Yankees closer Mariano Rivera got an emotional sendoff last year, the All-Stars giving him a solo bow. When Rivera entered in the eighth inning all other players left him the field to himself.
Cal Ripken Jr. was given a tribute at the start of the 2001 game at Seattle's Safeco Field when Alex Rodriguez told Ripken just before the first pitch to switch positions and move from third base to shortstop, where the Baltimore star spent most of his career. The 40-year-old Ripken then homered in the third inning.
And two years ago, Atlanta's Chipper Jones was feted with a standing ovation at Kauffman Stadium when he pinch hit in the sixth inning and singled.
What will Jeter's All-Star finale be like?
"I don't go into things with expectations," he said. "I'm looking forward to playing the game. I've pretty much stopped it right there."
The game is being played in Minneapolis for the third time, following the NL's 6-5 win at Metropolitan Stadium in 1965 and a dull 6-1 NL victory indoors at the Metrodome in 1985.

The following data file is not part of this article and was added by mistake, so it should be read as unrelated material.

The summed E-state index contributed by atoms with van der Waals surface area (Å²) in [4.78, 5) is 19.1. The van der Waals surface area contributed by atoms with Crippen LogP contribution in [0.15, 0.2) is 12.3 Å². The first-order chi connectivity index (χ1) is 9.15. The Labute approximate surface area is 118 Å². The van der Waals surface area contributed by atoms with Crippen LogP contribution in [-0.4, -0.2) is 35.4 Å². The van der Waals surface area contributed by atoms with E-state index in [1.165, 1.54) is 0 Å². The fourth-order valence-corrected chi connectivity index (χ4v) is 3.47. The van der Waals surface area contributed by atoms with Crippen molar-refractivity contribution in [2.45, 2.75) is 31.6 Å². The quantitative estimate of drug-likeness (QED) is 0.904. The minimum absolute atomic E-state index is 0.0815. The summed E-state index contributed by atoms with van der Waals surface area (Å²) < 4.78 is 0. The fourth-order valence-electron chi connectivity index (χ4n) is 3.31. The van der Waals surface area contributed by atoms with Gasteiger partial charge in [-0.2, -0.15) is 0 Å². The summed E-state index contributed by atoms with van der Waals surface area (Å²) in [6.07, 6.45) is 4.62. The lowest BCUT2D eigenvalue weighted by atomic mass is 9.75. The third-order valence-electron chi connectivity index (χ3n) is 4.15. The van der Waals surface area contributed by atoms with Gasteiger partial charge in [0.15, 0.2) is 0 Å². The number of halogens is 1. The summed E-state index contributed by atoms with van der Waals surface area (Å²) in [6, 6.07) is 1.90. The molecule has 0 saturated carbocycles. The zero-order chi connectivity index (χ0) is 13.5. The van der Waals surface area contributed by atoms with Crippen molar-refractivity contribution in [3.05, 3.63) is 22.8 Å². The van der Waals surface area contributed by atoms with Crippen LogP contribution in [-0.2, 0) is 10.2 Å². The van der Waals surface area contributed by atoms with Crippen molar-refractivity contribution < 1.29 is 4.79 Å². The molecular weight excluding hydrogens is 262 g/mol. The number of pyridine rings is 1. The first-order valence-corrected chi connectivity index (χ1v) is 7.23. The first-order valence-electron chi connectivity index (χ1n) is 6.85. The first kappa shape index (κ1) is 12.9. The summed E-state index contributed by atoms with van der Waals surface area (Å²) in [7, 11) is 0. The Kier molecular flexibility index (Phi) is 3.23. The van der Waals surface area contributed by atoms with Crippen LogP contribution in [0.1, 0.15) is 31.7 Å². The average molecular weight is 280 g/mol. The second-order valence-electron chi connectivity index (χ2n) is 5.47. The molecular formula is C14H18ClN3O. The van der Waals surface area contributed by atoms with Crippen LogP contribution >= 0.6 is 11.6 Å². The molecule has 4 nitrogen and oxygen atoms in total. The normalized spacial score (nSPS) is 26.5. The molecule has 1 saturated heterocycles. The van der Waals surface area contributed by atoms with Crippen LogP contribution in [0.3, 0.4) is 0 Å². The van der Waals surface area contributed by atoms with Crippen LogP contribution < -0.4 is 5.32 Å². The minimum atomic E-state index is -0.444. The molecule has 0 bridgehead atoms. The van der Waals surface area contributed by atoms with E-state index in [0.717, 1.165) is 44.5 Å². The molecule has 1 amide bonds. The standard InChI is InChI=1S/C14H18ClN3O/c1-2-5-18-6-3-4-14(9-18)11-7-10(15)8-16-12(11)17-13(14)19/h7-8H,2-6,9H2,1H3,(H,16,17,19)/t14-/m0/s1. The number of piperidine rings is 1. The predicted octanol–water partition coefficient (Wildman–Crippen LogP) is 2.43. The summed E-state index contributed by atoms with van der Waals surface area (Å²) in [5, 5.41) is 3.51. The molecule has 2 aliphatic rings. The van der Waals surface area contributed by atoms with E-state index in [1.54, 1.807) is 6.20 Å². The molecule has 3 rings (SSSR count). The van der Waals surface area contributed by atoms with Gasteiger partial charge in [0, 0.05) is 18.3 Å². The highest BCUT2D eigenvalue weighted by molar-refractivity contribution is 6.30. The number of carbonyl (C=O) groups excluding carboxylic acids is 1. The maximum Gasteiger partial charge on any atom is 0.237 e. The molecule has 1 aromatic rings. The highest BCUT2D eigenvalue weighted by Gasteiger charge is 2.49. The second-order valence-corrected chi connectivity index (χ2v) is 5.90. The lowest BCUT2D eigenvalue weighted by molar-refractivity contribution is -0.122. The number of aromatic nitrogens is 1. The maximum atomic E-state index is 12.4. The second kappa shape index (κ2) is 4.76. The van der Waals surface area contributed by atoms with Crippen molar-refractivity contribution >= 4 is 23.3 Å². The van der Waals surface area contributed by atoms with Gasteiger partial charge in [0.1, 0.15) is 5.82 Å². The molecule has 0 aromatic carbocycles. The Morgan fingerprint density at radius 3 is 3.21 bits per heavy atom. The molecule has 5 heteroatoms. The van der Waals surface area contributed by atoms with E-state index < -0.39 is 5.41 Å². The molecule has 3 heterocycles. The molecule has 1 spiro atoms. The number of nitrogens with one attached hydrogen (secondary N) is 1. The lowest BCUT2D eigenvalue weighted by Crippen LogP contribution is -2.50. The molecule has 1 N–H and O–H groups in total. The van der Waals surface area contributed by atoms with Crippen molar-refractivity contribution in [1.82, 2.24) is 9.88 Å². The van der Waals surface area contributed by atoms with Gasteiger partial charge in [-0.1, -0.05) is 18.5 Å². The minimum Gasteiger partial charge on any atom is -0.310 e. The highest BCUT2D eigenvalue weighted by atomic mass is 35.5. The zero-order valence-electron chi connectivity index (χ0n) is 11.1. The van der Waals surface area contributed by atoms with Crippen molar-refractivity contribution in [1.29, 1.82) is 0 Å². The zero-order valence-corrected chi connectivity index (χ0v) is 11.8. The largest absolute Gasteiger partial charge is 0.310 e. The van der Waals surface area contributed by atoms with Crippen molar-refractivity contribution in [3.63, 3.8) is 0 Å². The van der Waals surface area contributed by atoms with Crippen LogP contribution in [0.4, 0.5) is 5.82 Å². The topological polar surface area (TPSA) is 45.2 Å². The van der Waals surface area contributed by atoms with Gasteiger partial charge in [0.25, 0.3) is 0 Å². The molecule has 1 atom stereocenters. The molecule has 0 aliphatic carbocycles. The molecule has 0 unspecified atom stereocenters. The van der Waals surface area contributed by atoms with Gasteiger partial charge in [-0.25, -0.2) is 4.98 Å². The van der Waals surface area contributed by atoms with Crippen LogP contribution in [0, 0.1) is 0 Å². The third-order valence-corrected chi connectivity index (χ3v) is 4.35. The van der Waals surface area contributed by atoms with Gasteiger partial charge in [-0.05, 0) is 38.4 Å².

Oakland, a big league-best 59-36 at the break, has seven All-Stars for the first time since 1975. It got another win on Monday night when Yoenis Cespedes beat Cincinnati's Todd Frazier 9-1 in the final round to become the first repeat champion of the Home Run Derby since Ken Griffey Jr. in 1998 and '99.
The Athletics have some incentive for an AL victory in the All-Star game; since 2003, the winner's league gets to start the World Series at home, and 23 of the last 28 titles were won by teams scheduled to host four of a possible seven games.
"I don't think you can ever underestimate the home-field advantage in a postseason," said AL manager John Farrell, who led Boston to a six-game win over St. Louis last year. "To have that final game potentially in your home ballpark, that goes a long way to affecting the outcome."